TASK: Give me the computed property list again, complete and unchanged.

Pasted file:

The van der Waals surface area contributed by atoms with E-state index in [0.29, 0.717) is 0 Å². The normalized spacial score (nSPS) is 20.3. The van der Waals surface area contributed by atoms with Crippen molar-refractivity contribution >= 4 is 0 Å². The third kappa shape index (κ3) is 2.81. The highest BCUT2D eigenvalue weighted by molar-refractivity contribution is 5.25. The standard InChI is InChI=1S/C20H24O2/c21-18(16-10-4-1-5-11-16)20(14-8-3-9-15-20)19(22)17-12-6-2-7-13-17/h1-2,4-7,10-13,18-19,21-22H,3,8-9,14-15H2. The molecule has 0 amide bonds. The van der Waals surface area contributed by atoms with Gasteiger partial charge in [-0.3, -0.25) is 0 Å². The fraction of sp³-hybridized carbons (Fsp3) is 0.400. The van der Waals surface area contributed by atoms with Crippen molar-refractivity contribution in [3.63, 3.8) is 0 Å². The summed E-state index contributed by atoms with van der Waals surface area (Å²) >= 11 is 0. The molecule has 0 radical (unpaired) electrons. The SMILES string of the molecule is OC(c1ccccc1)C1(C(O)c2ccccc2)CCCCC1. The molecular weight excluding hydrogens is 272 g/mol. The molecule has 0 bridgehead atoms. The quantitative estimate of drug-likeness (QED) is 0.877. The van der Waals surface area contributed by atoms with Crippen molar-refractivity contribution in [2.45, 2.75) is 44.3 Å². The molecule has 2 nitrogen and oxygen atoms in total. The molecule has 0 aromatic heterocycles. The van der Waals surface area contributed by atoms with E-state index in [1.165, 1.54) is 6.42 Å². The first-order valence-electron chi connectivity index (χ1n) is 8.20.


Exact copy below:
The van der Waals surface area contributed by atoms with E-state index in [0.29, 0.717) is 0 Å². The normalized spacial score (nSPS) is 20.3. The van der Waals surface area contributed by atoms with Crippen molar-refractivity contribution >= 4 is 0 Å². The third kappa shape index (κ3) is 2.81. The highest BCUT2D eigenvalue weighted by molar-refractivity contribution is 5.25. The standard InChI is InChI=1S/C20H24O2/c21-18(16-10-4-1-5-11-16)20(14-8-3-9-15-20)19(22)17-12-6-2-7-13-17/h1-2,4-7,10-13,18-19,21-22H,3,8-9,14-15H2. The molecule has 0 amide bonds. The van der Waals surface area contributed by atoms with Gasteiger partial charge in [-0.3, -0.25) is 0 Å². The fraction of sp³-hybridized carbons (Fsp3) is 0.400. The van der Waals surface area contributed by atoms with Crippen molar-refractivity contribution in [3.63, 3.8) is 0 Å². The summed E-state index contributed by atoms with van der Waals surface area (Å²) >= 11 is 0. The molecule has 0 radical (unpaired) electrons. The SMILES string of the molecule is OC(c1ccccc1)C1(C(O)c2ccccc2)CCCCC1. The molecular weight excluding hydrogens is 272 g/mol. The molecule has 0 bridgehead atoms. The quantitative estimate of drug-likeness (QED) is 0.877. The van der Waals surface area contributed by atoms with Crippen molar-refractivity contribution in [2.45, 2.75) is 44.3 Å². The molecule has 2 nitrogen and oxygen atoms in total. The molecule has 0 aromatic heterocycles. The van der Waals surface area contributed by atoms with E-state index in [1.165, 1.54) is 6.42 Å². The first-order valence-electron chi connectivity index (χ1n) is 8.20.